Generally, on a first DUI in Georgia, your license is suspended from anywhere between 4-12 months. However, this is not a bright line rule and your actual suspension time can depend on the court you are facing. Just last month, the Georgia Court of Appeals upheld a judge's decision to not let a defendant drive until permission was given by the trial court. The Defendant in the case was convicted of DUI at a jury trial and sentenced to a probated sentence to include no driving without the court's permission. In upholding the judge's decision, the Georgia Court of Appeals stated that trial judges are given "broad discretion in sentencing to impose conditions reasonably related to the nature and circumstances of the offense and the rehabilitative goals of probation."* Thus, courts in Georgia are allowed to impose more harsh restrictions on your license, even on a first DUI, than what the law requires.
The most common DUI driver's license issues occur when a client has multiple DUI convictions or took the state breath or blood test and had a very high result (.15+). Either of these situations will raise red flags and could have both the prosecutor and judge demanding more than the minimum license suspension. Options available to judge's include (1) not letting you drive at all, like in the case above, (2) requiring you to install and ignition interlock on your vehicle for a period of time, (3) restricting where and when you can drive during your probation time. More judges around Metro Atlanta seem to be requiring interlock devices on problematic DUIs, even if its a first charge. Some ways to approach these cases involve early alcohol abuse screening and evaluations and a proactive approach to possible treatment options.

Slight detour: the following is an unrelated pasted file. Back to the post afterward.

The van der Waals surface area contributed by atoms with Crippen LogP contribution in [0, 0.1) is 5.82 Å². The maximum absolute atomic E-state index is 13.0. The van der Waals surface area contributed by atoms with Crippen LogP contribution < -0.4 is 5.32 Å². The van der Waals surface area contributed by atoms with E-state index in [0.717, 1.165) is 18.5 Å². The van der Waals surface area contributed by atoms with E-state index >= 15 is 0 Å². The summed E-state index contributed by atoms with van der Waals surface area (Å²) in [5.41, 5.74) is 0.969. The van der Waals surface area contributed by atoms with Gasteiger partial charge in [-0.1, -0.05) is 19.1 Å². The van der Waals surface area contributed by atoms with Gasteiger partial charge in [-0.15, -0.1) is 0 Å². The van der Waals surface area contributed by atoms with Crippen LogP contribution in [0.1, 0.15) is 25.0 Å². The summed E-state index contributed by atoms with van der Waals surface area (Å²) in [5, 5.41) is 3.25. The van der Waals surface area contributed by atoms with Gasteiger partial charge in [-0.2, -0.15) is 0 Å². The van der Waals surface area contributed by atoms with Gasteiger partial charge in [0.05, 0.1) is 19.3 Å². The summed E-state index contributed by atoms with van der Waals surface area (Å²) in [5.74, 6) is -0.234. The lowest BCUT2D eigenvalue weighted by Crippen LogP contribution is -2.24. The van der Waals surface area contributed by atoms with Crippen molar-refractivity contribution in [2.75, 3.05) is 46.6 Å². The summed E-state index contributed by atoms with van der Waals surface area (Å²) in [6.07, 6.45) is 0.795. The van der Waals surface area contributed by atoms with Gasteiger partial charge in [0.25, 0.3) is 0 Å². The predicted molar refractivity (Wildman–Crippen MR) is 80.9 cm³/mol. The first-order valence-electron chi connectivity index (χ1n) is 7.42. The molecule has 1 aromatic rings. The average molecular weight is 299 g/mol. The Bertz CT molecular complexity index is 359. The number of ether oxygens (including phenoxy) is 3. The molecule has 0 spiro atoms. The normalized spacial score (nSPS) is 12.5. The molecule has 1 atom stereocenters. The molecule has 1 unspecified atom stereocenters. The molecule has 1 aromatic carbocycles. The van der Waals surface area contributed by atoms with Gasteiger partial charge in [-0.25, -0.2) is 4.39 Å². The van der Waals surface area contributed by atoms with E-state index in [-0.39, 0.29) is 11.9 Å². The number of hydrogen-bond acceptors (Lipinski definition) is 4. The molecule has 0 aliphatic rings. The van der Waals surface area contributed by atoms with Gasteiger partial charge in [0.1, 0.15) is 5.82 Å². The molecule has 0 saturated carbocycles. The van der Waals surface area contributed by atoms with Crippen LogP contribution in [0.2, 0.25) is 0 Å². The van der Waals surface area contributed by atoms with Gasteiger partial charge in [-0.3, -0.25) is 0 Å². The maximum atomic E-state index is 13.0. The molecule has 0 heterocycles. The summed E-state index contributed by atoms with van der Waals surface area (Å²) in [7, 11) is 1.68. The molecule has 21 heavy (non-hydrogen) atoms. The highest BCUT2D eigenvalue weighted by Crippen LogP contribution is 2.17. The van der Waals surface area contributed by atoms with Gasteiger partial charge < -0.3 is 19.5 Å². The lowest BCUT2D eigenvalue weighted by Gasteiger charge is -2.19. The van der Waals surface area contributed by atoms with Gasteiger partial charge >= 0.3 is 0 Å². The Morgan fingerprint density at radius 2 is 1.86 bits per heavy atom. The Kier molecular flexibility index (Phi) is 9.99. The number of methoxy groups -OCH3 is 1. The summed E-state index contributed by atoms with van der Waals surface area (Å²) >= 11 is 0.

If you have been charged with DUI and are concerned about just how difficult it will be to get your driver's license back, call our offices today to discuss your situation. We will go over the facts of your case, your history, and your particular court's approach to DUIs.
* The cited case isDurrance v. State, A12A1898 (February 22, 2013).